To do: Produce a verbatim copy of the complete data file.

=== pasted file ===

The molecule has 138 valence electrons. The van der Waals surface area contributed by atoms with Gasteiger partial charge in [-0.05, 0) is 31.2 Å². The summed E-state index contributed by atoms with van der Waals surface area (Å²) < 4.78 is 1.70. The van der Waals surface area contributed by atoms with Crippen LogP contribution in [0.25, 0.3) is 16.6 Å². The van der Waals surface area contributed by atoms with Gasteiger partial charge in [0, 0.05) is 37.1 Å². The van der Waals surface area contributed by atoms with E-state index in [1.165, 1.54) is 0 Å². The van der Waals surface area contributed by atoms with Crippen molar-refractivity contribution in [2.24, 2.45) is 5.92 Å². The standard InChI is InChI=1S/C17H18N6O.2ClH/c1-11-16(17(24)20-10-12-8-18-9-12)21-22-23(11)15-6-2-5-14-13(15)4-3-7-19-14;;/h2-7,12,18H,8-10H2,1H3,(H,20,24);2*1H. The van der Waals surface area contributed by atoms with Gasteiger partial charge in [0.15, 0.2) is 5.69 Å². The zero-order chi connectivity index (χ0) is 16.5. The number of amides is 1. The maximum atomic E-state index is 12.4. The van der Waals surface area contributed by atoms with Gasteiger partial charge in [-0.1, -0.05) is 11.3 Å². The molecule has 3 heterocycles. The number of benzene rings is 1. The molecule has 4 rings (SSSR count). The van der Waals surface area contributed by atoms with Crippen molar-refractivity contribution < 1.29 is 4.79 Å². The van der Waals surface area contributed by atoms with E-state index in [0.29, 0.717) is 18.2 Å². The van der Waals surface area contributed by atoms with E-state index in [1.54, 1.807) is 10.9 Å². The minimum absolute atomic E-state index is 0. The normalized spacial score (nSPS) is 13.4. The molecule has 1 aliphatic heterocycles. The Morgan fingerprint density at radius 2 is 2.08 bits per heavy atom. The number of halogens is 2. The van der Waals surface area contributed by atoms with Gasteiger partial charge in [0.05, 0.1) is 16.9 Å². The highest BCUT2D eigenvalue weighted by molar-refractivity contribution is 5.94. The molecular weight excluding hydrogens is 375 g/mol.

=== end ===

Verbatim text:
The molecule has 138 valence electrons. The van der Waals surface area contributed by atoms with Gasteiger partial charge in [-0.05, 0) is 31.2 Å². The summed E-state index contributed by atoms with van der Waals surface area (Å²) < 4.78 is 1.70. The van der Waals surface area contributed by atoms with Crippen LogP contribution in [0.25, 0.3) is 16.6 Å². The van der Waals surface area contributed by atoms with Gasteiger partial charge in [0, 0.05) is 37.1 Å². The van der Waals surface area contributed by atoms with E-state index in [1.165, 1.54) is 0 Å². The van der Waals surface area contributed by atoms with Crippen molar-refractivity contribution in [2.24, 2.45) is 5.92 Å². The standard InChI is InChI=1S/C17H18N6O.2ClH/c1-11-16(17(24)20-10-12-8-18-9-12)21-22-23(11)15-6-2-5-14-13(15)4-3-7-19-14;;/h2-7,12,18H,8-10H2,1H3,(H,20,24);2*1H. The van der Waals surface area contributed by atoms with Gasteiger partial charge in [0.15, 0.2) is 5.69 Å². The zero-order chi connectivity index (χ0) is 16.5. The number of amides is 1. The maximum atomic E-state index is 12.4. The van der Waals surface area contributed by atoms with Gasteiger partial charge in [-0.1, -0.05) is 11.3 Å². The molecule has 3 heterocycles. The number of benzene rings is 1. The molecule has 4 rings (SSSR count). The van der Waals surface area contributed by atoms with Crippen molar-refractivity contribution < 1.29 is 4.79 Å². The van der Waals surface area contributed by atoms with E-state index in [0.29, 0.717) is 18.2 Å². The van der Waals surface area contributed by atoms with E-state index in [1.54, 1.807) is 10.9 Å². The minimum absolute atomic E-state index is 0. The normalized spacial score (nSPS) is 13.4. The molecule has 1 aliphatic heterocycles. The Morgan fingerprint density at radius 2 is 2.08 bits per heavy atom. The number of halogens is 2. The van der Waals surface area contributed by atoms with Gasteiger partial charge in [0.05, 0.1) is 16.9 Å². The highest BCUT2D eigenvalue weighted by molar-refractivity contribution is 5.94. The molecular weight excluding hydrogens is 375 g/mol.